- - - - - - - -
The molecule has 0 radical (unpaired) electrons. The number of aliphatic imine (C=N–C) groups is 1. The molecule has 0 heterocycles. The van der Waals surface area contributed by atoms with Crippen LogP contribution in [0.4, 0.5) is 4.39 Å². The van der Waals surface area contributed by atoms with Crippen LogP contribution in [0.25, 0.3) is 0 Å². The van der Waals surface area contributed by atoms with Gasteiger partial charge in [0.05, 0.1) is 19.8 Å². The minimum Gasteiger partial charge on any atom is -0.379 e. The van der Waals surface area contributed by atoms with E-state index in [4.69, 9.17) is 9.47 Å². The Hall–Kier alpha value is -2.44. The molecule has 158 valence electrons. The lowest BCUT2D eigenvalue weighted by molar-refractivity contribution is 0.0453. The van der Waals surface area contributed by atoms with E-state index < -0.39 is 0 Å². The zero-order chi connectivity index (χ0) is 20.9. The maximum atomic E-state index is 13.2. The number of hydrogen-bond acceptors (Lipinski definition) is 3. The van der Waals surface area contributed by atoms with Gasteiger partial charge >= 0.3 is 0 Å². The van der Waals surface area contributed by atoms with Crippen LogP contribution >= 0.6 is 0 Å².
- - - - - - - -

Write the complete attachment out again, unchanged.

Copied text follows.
The molecule has 0 radical (unpaired) electrons. The number of aliphatic imine (C=N–C) groups is 1. The molecule has 0 heterocycles. The van der Waals surface area contributed by atoms with Crippen LogP contribution in [0.4, 0.5) is 4.39 Å². The van der Waals surface area contributed by atoms with Crippen LogP contribution in [0.25, 0.3) is 0 Å². The van der Waals surface area contributed by atoms with Gasteiger partial charge in [0.05, 0.1) is 19.8 Å². The minimum Gasteiger partial charge on any atom is -0.379 e. The van der Waals surface area contributed by atoms with E-state index in [4.69, 9.17) is 9.47 Å². The Hall–Kier alpha value is -2.44. The molecule has 158 valence electrons. The lowest BCUT2D eigenvalue weighted by molar-refractivity contribution is 0.0453. The van der Waals surface area contributed by atoms with E-state index < -0.39 is 0 Å². The zero-order chi connectivity index (χ0) is 20.9. The maximum atomic E-state index is 13.2. The number of hydrogen-bond acceptors (Lipinski definition) is 3. The van der Waals surface area contributed by atoms with Gasteiger partial charge >= 0.3 is 0 Å². The van der Waals surface area contributed by atoms with Crippen LogP contribution >= 0.6 is 0 Å².